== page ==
The boy choristers of St. Paul’s Cathedral will be performing Monday at the National World War II Museum in New Orleans to commemorate the 60th anniversary of the American Memorial Chapel in London. (St. Paul’s Cathedral)
It was built decades ago in one of London’s iconic cathedrals as a tribute to American soldiers who lost their lives during World War II and served as a reminder of the everlasting bond between allies who stuck together in the world’s greatest time of need.
And now, in honor of the 60th anniversary of the opening of the American Memorial Chapel, the strength of that bond will be felt across the Atlantic Monday as the famed boy choir from St. Paul’s Cathedral will be performing at the National World War II Museum in New Orleans. The free program is being streamed online, reflecting on themes of faith and sacrifice surrounding the war.
“There was a tremendous feeling of gratefulness and goodwill to the American servicemen that had done such marvelous work, and so many lives that had been lost to win the Second World War,” Peter Chapman, a former member of the choir, told Fox News.
Chapman, who toured the U.S. with the choir as an 11-year-old boy in 1953, went on to author a book on the shared history between St. Paul’s Cathedral and America and will be speaking about it Monday night at 7:30 p.m. ET.
The American Memorial Chapel in St. Paul's Cathedral. (St. Paul's Cathedral)
In addition to remarks from him and the Dean of St. Pauls, the boy choir will be singing music from England, France, songs from the 1953 tour and selections from German composer Felix Mendelssohn.
The sold-out New Orleans stop on the choir’s ongoing U.S. tour is the first time they have visited the city since the 1950s, the museum says.
“With us being here this time... [we thought] this would be a unique location, not a traditional cathedral to hold this concert,” Lauren Handley, the museum’s assistant director for public programs, told Fox News. The facility is expecting a crowd of around 800 in its U.S. Freedom Pavilion, where the event will unfold underneath a B-17 Flying Fortress hanging overhead.
Chapman said the idea of the American Memorial Chapel in St. Paul’s started with Royal Air Force Marshal Hugh Trenchard, who had been concerned that there was no dedication to the 28,000 Americans who died in World War II while based in Britain.
A year after the war ended, Trenchard met with the dean of St. Paul’s, who recommended using a space on the east end of the cathedral – which had been reduced to rubble during the German Blitz of London – as a site to pay tribute to those American heroes.
The choir's New Orleans performance will be streamed for free online. (St. Paul's Cathedral)
Around 60 percent of the costs to construct the chapel were then donated by the British public, who dropped coins and bills in tin cans as they left movie theaters across the country where a short film was playing about the memorial and why it was being built, Chapman told Fox News.
He added that even President Dwight Eisenhower offered financial help, but the committee planning the chapel didn’t take it and insisted it was a gift from the British.
In November 1958, the chapel – which has stained-glass windows featuring all the state symbols – opened with a dedication ceremony attended by Queen Elizabeth II and Richard Nixon, who then was a vice president.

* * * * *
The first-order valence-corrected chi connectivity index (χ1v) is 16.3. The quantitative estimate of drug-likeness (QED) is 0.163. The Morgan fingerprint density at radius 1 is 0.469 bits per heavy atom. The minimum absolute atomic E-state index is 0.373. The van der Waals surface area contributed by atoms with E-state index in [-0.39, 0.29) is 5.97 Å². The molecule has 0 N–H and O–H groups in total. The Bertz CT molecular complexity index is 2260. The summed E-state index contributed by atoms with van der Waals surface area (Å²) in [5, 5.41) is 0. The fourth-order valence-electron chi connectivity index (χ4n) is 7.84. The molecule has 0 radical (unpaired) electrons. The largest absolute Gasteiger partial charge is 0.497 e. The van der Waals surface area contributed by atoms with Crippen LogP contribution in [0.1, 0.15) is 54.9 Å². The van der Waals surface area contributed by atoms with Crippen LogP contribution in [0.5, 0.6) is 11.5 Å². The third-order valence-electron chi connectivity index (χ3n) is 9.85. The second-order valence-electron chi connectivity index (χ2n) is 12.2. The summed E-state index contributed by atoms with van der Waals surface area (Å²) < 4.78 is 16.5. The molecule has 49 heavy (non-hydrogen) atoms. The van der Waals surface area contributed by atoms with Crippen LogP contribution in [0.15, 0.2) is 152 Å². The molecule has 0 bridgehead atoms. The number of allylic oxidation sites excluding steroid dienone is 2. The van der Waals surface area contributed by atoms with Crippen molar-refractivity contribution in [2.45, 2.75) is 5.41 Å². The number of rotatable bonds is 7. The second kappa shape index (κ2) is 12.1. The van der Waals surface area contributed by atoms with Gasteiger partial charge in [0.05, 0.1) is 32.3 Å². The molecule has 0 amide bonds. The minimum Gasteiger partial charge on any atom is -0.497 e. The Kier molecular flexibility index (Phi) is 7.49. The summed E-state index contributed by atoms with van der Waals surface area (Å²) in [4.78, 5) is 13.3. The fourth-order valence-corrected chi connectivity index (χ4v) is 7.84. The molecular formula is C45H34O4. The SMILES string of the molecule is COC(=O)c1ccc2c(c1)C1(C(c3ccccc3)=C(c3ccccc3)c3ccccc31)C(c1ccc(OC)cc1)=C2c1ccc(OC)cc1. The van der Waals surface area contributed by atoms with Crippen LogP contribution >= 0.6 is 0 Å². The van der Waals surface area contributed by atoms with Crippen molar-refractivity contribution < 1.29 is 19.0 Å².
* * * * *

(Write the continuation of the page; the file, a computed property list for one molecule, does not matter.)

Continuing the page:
In addition to wood carvings of the birds, plants and flowers of the U.S., it also features a 500-page, leather-bound book listing the 28,000 Americans based in Britain who gave their lives during the war.
"Defending freedom from the fierce assault of tyranny they shared the honor and the sacrifice,” the book opens. “Though they died before the dawn of victory their names and deed will long be remembered where ever free men live.”
St. Paul’s says thousands of those whose names are listed in the book died in Normandy on D-Day and in other battles in mainland Europe right up until the end of the war.
The American Memorial Chapel, which opened in 1958, has a book listing the names of each of the 28,000 Americans who died in World War II while based in Britain. (St. Paul's Cathedral)
The next year, Eisenhower visited and wrote his own message in the book, saying that those “whose names here appear, were part of the price that free men have been forced a second time to pay in this century to defend human liberty and rights.
“Fittingly, this roll of honor has been enshrined by the Mother Country of all English-speaking democracies in this special chapel of St Paul’s, once a target of barbaric attack,” he wrote. “Here, we and all who shall hereafter live in freedom will be reminded that to these men and their comrades of all the Allies we owe a debt to be paid with grateful remembrance of their sacrifice and with the high resolve that the cause for which they died shall live eternally.”
Now each year, St. Paul’s invites all Americans to a Thanksgiving service in London.
“There are a lot of American tourists who come to Britain and visit the chapel,” Chapman told Fox News. “I have taken people around there and people who had relations who those who were lost… we look at their names in the roll of honor and that is deeply meaningful to the people who are there.”
Chapman, who sang for Eisenhower at the White House in 1953, before he visited the chapel, said the president “greeted us all personally with a handshake and a beaming smile.”
After the New Orleans performance, the choir will be performing in Dallas, Houston, Chicago, Memphis and New York City.